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- Studies from Court and Cloister - 3/61 -
careful to insinuate to the queen that her brother was her best friend. Finding that Albany had escaped the vigilance of his fleet, Henry wrote a high-handed letter to the Scottish Council requesting that he might be sent back to France forthwith. Their reply was as dignified as Albany's own conduct throughout, and in strong contrast to Margaret's attitude. They have, they say, received Henry's letter, dated 1st July 1516, desiring them to remove John, Duke of Albany, the regent from the person of their king, in order to promote the amity of the two realms. The duke was chosen Protector by the unanimous voice of the Three Estates, and was sent for by them from France; he left his master, his lady, his living; he has taken great pains in the king's service; he has given, and proposes to give, no cause for dissatisfaction, and if he would leave, they would not let him. Moreover, it is in exact conformity with their laws that the nearest in succession should have the governance; security has been taken by the queen and others to remove all cause of suspicion, and they will spend their lives if any attempt be made against his Highness.* This document was signed and sealed by twenty-eight spiritual and temporal lords, whose names are still legible. Ten other names are mutilated beyond recognition, although their seals remain.
* Scottish lords to Henry VIII., 4th July 1516; Record Office.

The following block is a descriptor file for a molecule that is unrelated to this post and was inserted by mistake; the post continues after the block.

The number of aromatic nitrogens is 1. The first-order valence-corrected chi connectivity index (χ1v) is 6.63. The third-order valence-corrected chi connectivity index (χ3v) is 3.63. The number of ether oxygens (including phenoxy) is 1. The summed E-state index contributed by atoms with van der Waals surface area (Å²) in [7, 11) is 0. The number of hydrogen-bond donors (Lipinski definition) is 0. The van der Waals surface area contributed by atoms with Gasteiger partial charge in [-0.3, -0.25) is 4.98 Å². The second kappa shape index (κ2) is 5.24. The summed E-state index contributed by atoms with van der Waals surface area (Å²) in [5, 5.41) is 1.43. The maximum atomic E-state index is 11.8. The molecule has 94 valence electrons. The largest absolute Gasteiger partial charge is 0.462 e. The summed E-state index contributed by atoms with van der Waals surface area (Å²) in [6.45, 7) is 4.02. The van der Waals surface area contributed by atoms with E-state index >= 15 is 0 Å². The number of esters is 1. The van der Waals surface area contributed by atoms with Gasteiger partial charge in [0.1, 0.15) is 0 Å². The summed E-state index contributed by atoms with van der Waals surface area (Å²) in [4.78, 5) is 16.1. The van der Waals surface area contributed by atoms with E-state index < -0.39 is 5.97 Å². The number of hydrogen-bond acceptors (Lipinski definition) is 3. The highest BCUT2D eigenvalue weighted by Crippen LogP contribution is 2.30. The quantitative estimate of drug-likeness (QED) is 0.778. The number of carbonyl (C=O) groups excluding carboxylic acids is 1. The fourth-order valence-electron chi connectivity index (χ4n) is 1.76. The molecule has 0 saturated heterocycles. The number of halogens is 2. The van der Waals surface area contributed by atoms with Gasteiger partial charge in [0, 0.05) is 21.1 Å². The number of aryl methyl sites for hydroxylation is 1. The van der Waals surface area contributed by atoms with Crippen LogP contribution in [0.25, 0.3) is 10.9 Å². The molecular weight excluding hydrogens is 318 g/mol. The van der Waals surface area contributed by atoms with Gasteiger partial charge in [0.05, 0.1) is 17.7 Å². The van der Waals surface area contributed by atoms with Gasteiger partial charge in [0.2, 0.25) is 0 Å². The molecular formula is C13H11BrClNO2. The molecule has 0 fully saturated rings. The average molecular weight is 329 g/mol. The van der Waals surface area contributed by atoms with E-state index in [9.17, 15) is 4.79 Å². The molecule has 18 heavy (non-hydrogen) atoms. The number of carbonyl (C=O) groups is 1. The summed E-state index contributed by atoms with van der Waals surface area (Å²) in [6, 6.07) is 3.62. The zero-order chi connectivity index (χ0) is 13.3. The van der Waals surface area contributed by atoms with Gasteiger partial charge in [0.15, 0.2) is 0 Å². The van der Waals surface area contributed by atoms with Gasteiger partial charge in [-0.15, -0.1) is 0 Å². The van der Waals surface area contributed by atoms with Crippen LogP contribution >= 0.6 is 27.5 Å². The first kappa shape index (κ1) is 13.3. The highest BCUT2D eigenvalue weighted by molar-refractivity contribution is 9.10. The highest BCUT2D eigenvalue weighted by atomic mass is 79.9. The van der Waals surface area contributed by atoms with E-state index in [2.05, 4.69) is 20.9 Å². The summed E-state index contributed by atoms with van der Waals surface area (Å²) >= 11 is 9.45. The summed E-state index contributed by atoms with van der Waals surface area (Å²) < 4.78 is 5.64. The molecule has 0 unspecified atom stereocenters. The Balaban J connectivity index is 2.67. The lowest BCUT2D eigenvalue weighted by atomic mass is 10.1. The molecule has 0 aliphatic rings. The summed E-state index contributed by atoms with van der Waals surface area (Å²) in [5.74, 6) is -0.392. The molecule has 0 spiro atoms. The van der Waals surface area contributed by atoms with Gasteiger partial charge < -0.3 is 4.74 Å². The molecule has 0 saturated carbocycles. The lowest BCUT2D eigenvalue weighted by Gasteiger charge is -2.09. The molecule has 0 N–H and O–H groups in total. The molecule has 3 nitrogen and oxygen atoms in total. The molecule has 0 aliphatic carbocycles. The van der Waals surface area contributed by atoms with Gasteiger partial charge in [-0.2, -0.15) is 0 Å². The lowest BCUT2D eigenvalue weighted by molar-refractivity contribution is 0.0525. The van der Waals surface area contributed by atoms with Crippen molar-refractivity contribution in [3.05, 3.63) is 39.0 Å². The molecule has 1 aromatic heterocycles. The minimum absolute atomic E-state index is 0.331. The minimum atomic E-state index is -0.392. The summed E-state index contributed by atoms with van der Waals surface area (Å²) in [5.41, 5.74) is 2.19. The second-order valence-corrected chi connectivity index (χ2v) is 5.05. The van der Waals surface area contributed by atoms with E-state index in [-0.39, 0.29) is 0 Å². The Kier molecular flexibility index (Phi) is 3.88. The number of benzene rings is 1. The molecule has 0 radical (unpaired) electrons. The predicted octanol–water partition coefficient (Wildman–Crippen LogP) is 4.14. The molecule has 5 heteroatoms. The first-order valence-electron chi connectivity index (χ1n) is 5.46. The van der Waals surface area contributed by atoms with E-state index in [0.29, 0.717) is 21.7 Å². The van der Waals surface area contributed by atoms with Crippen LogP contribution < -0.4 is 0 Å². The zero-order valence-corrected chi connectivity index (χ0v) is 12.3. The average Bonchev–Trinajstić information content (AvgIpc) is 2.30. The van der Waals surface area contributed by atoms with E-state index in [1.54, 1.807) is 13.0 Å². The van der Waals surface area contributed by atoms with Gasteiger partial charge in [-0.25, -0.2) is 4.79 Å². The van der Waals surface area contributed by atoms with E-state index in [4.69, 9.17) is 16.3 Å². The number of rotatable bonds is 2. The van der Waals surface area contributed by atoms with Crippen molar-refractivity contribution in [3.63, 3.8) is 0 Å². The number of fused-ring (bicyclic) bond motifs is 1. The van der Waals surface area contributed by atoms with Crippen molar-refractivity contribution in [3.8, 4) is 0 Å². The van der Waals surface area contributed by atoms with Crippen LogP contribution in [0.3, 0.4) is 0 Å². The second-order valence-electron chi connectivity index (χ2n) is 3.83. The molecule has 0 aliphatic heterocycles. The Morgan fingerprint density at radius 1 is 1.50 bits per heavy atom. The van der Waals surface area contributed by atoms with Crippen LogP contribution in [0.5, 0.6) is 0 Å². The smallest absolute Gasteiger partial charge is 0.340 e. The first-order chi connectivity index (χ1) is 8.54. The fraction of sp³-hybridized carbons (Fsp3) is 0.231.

Albany had meanwhile written to Lord Dacre, denying that he had usurped the king's authority, and declaring that he had done nothing but by order of the Estates of the realm. But Henry was bent on picking a quarrel with him, and Dacre's letter to the King of England's Council shows the part which Dacre was instructed to play in the troubles of Scotland, fomenting feuds between Albany and every member of his government, in the hope of driving him out of the country.* Difficult, however, as Henry's policy made it, the regent was bent on maintaining peace, and would probably have succeeded but for Margaret.**
* Cotton MS., Calig. B 2, 341; Brit. Mus.
** Albany to Dacre,10th August 1515; R.O.
The good understanding between the regent and the queen was first broken by his summons to her to deliver up the royal children into his custody, a cruel but necessary proceeding, since the regency was inseparable from the governorship of the king and the next heir.
A true and tender chord is struck at last, when Margaret, appealing to Henry, exclaims, "God send I were such a woman as might go with my bairns in mine arms. I trow I should not be long fra you!" Nor is it possible to feel aught but sympathy for her, when she allows herself to be stormed in Stirling Castle before she suffers her children to be torn from her. Dacre professed to believe, and perhaps caused Margaret to fear, that they would be destroyed if they fell into the Duke of Albany's power. But the very day on which Dacre wrote to Henry's Council, advising that money should be sent to enable her to hold out, the regent prepared to bombard her, and it was not till her friends had forsaken her, flying for their lives and in terror of Albany's proclamation, that placing the keys of the fortress in her little son's hands, she desired him to give them to the regent, and to beg him to show favour to himself, to his brother, and to her husband. The regent answered that he would be good to the king, to his brother, and to their mother; but that as for Angus, he "would not dalye with no traitor." *
* Cotton MS. Calig. B 2, 369; B.M.